Paller says companies are responding not merely by using better software to protect themselves, but by using better programmers. He says the biggest threat is still one of human error, not software error.

“We’re still seeing that many companies are not testing their programmers. They are testing the software after the fact, but not testing those who write the software.” Pallers says that no company can plug all the vulnerabilities but that better coding is making companies safer. “The defense is making sure the programmers know how to write better code. The smart companies are hiring from colleges that teach secure code.”

DeSot says that the smart companies are also those that realize that being prepared and diligent is far more cost effective in the long run. “It is a hard pill to swallow for many companies, but if you have a breach you have the marketing costs and the good will costs not to mention the actual costs to recover from it.”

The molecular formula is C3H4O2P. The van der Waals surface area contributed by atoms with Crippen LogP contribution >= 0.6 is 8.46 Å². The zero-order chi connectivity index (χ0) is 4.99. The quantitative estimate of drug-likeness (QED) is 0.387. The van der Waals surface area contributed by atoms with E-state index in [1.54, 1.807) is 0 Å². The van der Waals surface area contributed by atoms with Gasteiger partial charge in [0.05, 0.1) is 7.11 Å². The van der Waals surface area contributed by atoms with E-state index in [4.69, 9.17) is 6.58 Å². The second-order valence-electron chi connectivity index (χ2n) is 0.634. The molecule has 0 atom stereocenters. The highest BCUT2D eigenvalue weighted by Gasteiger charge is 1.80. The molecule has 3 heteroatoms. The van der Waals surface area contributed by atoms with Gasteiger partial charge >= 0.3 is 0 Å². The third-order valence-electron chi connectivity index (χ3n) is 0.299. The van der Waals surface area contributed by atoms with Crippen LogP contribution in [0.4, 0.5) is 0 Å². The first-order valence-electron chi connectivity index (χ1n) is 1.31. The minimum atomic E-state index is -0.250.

Code Wars: America's Cyber Threat -- See Show Details
Code Wars: America's Cyber Threat -- See Show Details

The numbers of being diligent show that it is actually just a small part of an annual operating budget.

“It has been said, ‘If you spend more money on coffee than security you deserve to be hacked,’” says Kindervag, “and if you get hacked and lose data you’ll spend more money on legal fees than you would have spent on security. The numbers are staggering.”

Kindeervag says that that even with so many threats there remains a sense of complacency, one he questions.

“We think no one wants to hack me, but when you live in a bad neighborhood you tend to have a bit of paranoia. We need to accept that and realize we all live in a bad neighborhood when we connect to the Internet.”

Watch the premiere of "Code Wars: America's Cyber Threat," Thursday, May 26, at 9pm, 10pm, 12am and 1am ET.

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  • Melissa Lee is the host of CNBC's “Fast Money” and “Options Action.”